This XMPP Extension Protocol is copyright © 1999 - 2014 by the XMPP Standards Foundation (XSF).

Permissions

Permission is hereby granted, free of charge, to any person obtaining a copy of this specification (the "Specification"), to make use of the Specification without restriction, including without limitation the rights to implement the Specification in a software program, deploy the Specification in a network service, and copy, modify, merge, publish, translate, distribute, sublicense, or sell copies of the Specification, and to permit persons to whom the Specification is furnished to do so, subject to the condition that the foregoing copyright notice and this permission notice shall be included in all copies or substantial portions of the Specification. Unless separate permission is granted, modified works that are redistributed shall not contain misleading information regarding the authors, title, number, or publisher of the Specification, and shall not claim endorsement of the modified works by the authors, any organization or project to which the authors belong, or the XMPP Standards Foundation.

Disclaimer of Warranty

## NOTE WELL: This Specification is provided on an "AS IS" BASIS, WITHOUT WARRANTIES OR CONDITIONS OF ANY KIND, express or implied, including, without limitation, any warranties or conditions of TITLE, NON-INFRINGEMENT, MERCHANTABILITY, or FITNESS FOR A PARTICULAR PURPOSE. ##

Limitation of Liability

In no event and under no legal theory, whether in tort (including negligence), contract, or otherwise, unless required by applicable law (such as deliberate and grossly negligent acts) or agreed to in writing, shall the XMPP Standards Foundation or any author of this Specification be liable for damages, including any direct, indirect, special, incidental, or consequential damages of any character arising from, out of, or in connection with the Specification or the implementation, deployment, or other use of the Specification (including but not limited to damages for loss of goodwill, work stoppage, computer failure or malfunction, or any and all other commercial damages or losses), even if the XMPP Standards Foundation or such author has been advised of the possibility of such damages.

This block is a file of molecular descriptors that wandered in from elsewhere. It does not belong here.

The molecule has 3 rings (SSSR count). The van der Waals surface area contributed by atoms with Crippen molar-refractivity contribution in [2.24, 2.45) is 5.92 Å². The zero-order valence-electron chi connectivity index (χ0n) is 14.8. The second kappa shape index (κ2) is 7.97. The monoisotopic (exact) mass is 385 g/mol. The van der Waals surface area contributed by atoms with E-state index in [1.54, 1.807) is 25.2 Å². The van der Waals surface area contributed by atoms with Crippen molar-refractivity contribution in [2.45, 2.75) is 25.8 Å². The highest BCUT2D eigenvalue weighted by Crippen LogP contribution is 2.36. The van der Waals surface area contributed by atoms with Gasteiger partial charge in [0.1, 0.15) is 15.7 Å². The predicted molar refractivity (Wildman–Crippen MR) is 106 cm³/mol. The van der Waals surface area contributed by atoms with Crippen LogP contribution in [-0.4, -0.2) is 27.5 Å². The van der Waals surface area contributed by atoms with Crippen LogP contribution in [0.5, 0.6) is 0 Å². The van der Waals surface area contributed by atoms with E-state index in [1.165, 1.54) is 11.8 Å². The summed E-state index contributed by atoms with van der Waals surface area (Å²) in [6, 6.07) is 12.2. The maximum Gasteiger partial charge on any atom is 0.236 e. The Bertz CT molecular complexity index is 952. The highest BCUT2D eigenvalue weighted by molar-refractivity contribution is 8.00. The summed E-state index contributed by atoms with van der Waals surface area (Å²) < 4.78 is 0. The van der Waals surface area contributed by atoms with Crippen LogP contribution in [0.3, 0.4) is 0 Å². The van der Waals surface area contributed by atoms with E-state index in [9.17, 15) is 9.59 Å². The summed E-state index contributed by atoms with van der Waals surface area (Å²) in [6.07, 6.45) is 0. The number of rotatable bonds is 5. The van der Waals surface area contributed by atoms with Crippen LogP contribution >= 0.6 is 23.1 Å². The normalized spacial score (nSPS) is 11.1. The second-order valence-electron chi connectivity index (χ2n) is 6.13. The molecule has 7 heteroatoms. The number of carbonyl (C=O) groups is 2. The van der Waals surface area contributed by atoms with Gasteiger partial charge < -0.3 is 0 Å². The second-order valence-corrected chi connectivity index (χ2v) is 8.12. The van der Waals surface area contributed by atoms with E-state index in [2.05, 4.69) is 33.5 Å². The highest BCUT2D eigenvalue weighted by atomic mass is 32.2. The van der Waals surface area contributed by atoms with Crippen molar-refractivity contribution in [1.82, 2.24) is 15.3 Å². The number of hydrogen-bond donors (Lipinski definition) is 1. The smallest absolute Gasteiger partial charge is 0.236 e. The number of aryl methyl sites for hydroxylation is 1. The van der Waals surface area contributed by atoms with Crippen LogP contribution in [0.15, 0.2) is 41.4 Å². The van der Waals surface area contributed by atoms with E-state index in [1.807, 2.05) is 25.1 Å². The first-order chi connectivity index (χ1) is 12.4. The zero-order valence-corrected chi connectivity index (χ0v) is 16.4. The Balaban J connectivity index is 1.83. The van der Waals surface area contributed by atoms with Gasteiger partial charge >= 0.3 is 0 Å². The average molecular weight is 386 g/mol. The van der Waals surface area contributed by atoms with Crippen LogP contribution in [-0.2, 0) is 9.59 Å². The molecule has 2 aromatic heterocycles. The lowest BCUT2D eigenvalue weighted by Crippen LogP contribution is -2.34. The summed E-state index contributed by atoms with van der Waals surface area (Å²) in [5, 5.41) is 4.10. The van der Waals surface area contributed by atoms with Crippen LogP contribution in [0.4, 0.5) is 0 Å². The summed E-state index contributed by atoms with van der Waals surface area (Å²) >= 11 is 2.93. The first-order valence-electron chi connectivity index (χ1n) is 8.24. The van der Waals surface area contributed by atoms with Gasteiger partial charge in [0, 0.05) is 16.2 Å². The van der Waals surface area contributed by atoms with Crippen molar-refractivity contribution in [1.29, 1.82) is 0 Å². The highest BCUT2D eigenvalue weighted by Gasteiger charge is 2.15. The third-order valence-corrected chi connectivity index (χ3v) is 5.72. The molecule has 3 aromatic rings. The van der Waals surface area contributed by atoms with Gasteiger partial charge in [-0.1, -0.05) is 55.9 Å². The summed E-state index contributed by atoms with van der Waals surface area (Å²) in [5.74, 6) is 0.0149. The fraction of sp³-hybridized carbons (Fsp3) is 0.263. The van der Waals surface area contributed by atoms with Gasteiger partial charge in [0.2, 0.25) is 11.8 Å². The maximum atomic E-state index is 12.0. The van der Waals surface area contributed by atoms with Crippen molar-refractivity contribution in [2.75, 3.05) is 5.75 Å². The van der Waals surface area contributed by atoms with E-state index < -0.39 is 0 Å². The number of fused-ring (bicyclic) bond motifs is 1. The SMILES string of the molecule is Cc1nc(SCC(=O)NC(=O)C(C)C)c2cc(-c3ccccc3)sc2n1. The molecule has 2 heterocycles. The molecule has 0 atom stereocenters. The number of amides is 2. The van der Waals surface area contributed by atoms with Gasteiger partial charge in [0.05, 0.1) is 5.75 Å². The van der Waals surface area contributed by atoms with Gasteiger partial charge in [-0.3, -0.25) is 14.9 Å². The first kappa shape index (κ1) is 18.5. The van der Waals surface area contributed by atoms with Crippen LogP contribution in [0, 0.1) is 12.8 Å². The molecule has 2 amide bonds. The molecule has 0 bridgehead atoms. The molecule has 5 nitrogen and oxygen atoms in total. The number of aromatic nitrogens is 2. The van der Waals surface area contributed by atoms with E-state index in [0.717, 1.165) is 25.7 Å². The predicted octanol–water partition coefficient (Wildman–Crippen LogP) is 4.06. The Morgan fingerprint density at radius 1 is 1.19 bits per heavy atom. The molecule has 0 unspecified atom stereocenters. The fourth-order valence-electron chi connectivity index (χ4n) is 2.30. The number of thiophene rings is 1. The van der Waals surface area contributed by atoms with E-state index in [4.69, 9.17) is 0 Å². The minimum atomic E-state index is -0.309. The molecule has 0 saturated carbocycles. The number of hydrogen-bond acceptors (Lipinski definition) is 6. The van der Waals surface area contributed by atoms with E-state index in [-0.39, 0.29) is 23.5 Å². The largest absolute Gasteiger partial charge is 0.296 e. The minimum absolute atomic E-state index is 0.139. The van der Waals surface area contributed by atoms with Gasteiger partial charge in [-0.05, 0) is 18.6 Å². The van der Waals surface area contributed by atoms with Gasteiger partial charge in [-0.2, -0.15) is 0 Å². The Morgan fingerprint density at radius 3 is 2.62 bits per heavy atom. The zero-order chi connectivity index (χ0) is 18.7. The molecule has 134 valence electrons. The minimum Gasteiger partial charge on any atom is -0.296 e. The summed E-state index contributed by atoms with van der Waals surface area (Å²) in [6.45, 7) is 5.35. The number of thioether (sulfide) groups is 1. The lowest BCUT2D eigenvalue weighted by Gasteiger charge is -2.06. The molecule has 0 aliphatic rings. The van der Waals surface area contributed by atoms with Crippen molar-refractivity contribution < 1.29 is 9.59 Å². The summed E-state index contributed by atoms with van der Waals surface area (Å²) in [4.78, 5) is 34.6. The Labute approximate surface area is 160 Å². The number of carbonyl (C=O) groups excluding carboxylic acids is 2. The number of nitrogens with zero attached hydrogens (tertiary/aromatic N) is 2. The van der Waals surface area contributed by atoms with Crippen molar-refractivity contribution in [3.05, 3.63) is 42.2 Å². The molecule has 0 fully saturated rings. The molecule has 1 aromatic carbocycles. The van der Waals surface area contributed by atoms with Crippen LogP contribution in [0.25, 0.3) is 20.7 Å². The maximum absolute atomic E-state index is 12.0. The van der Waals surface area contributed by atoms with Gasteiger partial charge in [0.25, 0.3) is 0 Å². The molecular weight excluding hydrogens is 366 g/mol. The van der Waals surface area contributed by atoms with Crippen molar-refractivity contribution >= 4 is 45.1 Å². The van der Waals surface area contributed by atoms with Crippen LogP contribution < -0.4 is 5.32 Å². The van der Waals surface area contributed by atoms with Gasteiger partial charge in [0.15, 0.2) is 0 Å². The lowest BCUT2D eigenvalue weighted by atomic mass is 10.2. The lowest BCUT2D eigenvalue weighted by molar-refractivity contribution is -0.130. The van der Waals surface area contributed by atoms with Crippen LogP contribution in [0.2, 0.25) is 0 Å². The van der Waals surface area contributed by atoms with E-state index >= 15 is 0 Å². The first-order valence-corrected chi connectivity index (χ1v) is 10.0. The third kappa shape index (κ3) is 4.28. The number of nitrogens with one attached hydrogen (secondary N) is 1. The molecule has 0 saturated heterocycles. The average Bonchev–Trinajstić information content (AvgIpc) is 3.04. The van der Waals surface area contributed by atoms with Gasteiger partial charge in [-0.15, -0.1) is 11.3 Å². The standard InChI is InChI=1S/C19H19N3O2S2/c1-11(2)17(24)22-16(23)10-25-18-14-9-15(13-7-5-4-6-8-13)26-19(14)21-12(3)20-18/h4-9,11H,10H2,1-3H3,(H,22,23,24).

IPR Conformance

This XMPP Extension Protocol has been contributed in full conformance with the XSF's Intellectual Property Rights Policy (a copy of which can be found at <http://xmpp.org/about-xmpp/xsf/xsf-ipr-policy/> or obtained by writing to XMPP Standards Foundation, 1899 Wynkoop Street, Suite 600, Denver, CO 80202 USA).

Appendix D: Relation to XMPP

The Extensible Messaging and Presence Protocol (XMPP) is defined in the XMPP Core (RFC 6120) and XMPP IM (RFC 6121) specifications contributed by the XMPP Standards Foundation to the Internet Standards Process, which is managed by the Internet Engineering Task Force in accordance with RFC 2026. Any protocol defined in this document has been developed outside the Internet Standards Process and is to be understood as an extension to XMPP rather than as an evolution, development, or modification of XMPP itself.


Appendix E: Discussion Venue

The primary venue for discussion of XMPP Extension Protocols is the <standards@xmpp.org> discussion list.

Discussion on other xmpp.org discussion lists might also be appropriate; see <http://xmpp.org/about/discuss.shtml> for a complete list.